This “grouping” method requires a little bit of math work upfront to calculate the different pricing levels I want to use. I usually categorize my jewelry into different groups – studs, crystal earrings, pendant necklaces, painted earrings, adjustable rings, wire-wrapped rings, etc. I’ll have a list of what those items are priced on on Etsy, then I’ll decide on the best price point for each category. If I have a wide price range in one category, I might make 2 or 3 levels. For example, let’s say I sell crystal earrings on Etsy ranging from $15-$30. If I price all of them at a craft show for $25, my customers might shy away from buying the ones that seem to be way overpriced. So I might break out price points of $18, $22, and $28, or something like that. That helps me make more of the profit I need, encourages sales because things seem fairly priced, and makes the labeling situation a bit less time-consuming.

Spring Craft Show Display

different price levels of earrings are grouped on different displays, with simple signage to label them

It takes some time for me to determine my price points, and then I make the signage and set up my display accordingly. But I find this to be a lot less work than keeping the same prices as on Etsy and having to individually label every piece. Plus, it’s a lot easier when I sell something because I’m likely to know the price off the top of my head.

And don’t forget about sales tax. I like to include sales taxes in the price of my goods already (this is ok to do in Texas as long as you have signage stating that you are doing this). This way customers can pay me a flat amount (I don’t like dealing with coins), and there are no additional surprises for them when they pay. This is another reason I don’t price the same at a show as on Etsy.

Finally (again just speaking about what I personally do), jewelry (and many products probably) sells differently at a show than online. I like to offer deals at shows, like buy 2 rings get a 3rd ring free, or buy 2 pairs of studs and get the third pair half off, to encourage people to buy more. These sort of promos are harder to do on Etsy, but are very successful at a show in person.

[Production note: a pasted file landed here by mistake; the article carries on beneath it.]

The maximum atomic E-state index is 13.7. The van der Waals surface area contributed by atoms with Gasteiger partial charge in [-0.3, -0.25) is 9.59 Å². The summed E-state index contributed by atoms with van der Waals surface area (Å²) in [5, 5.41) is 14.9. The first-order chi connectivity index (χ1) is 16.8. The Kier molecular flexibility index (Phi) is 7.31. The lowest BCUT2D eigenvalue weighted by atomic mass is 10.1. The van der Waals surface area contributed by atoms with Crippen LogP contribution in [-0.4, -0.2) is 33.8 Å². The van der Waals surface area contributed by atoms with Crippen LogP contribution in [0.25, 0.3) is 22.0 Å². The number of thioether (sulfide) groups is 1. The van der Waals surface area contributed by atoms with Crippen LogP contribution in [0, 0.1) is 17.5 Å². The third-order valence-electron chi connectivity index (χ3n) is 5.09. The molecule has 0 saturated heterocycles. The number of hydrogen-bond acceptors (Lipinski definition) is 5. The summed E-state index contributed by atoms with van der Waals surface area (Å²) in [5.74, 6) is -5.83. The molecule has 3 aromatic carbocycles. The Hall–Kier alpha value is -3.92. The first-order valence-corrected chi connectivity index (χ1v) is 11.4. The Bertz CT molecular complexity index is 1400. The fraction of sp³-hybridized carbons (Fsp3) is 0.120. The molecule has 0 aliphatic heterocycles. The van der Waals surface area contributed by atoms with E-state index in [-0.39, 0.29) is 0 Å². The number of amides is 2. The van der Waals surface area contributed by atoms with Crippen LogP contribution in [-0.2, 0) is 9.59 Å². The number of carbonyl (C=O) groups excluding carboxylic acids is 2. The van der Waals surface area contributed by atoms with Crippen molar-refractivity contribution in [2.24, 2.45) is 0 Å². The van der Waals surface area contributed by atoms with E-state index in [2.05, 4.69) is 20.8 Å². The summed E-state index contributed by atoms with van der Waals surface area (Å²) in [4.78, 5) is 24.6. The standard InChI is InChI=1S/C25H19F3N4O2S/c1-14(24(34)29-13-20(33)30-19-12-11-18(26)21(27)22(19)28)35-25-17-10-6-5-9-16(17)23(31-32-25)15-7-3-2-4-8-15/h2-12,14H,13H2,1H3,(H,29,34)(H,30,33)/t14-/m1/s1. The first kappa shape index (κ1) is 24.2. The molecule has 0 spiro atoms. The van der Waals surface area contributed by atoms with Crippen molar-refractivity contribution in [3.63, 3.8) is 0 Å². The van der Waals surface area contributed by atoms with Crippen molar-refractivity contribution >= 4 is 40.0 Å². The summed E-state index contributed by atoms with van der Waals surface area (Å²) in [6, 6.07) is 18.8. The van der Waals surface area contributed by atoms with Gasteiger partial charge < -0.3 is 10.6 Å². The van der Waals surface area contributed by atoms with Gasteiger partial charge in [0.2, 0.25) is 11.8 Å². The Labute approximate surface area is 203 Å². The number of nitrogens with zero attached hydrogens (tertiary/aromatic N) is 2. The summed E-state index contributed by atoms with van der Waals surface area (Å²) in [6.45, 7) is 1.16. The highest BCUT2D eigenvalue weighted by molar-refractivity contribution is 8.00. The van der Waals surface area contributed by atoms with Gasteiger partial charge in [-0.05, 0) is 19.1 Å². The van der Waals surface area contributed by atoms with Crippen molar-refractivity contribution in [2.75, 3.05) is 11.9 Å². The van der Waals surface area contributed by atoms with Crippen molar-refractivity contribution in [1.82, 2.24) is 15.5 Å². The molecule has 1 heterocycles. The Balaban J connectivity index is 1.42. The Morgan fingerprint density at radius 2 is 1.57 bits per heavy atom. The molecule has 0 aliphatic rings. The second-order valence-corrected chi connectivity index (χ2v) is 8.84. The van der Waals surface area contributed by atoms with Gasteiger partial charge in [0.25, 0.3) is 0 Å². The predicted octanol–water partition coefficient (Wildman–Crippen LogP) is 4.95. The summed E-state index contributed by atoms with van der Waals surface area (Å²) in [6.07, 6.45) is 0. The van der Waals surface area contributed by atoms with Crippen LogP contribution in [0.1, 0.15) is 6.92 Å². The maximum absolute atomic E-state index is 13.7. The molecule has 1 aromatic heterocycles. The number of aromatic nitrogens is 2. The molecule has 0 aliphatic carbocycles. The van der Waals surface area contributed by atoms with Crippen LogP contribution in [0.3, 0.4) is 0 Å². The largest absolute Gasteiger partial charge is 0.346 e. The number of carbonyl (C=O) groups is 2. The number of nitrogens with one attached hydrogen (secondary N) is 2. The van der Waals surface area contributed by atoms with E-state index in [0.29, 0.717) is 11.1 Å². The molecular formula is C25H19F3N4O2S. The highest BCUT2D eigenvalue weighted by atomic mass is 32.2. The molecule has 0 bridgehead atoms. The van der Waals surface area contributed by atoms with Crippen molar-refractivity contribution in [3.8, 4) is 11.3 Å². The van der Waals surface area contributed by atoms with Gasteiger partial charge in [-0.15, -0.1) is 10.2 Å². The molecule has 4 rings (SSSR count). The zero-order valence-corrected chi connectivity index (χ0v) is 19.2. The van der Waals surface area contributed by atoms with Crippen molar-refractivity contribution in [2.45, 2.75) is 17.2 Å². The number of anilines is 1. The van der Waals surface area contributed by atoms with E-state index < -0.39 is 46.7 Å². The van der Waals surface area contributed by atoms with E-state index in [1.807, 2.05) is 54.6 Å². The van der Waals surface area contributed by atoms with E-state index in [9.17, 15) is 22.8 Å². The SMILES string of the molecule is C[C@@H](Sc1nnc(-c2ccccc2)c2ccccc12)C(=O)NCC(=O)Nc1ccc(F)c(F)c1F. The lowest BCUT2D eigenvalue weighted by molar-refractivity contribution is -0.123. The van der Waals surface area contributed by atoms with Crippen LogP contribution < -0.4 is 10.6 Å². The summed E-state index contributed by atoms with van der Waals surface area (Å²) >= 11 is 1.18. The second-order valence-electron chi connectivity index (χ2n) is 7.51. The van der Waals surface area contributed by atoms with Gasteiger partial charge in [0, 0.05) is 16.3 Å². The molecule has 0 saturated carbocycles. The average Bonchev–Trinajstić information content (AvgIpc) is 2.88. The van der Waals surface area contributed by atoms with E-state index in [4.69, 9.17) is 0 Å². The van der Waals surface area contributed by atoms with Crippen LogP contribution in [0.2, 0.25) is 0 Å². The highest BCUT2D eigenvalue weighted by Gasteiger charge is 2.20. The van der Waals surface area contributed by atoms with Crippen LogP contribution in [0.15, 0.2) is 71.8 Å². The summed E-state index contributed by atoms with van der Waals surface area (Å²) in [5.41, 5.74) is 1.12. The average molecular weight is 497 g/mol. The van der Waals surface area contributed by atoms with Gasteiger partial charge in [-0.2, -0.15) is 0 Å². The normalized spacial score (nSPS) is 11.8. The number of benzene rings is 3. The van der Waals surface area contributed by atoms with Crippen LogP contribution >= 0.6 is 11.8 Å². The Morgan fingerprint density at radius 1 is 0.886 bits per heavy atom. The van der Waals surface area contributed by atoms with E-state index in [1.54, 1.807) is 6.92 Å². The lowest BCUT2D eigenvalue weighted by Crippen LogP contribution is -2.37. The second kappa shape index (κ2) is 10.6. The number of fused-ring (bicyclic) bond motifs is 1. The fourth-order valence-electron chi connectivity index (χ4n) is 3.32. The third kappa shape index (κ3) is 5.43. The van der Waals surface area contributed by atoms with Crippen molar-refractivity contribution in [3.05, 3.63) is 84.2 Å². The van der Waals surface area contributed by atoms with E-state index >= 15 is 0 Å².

So, that’s the methodology I use. Your system really depends on your product and how much work you want to put into it. It also depends a lot on how easy your products are to label and tag. Jewelry is difficult, things like prints or cards that just require a sticker are much easier.

If you had fewer products to sell, especially ones that are easier to tag or label, it might be less work for you to just use your Etsy prices, without having to re-invent the wheel and recalculate all your prices or group your products into pricing levels.

That being said, remember what goes into your pricing formula. Do you have costs going into your Etsy pricing formula that don’t apply anymore for craft show items (for example, packaging costs that only apply if you’re shipping your products)? Might you have costs you should include in your formula that apply only to items you sell at the craft show (like the fee to participate)? Remember to price your items to recover all your costs.

As you can see, my answer is pretty complex and pricing is a complex topic. I hope my thought process makes sense to you.

Do you have anymore questions about pricing your handmade goodies? We’d love to hear them! We also want to thank everyone for participating in our pricing series and hope it was helpful to you.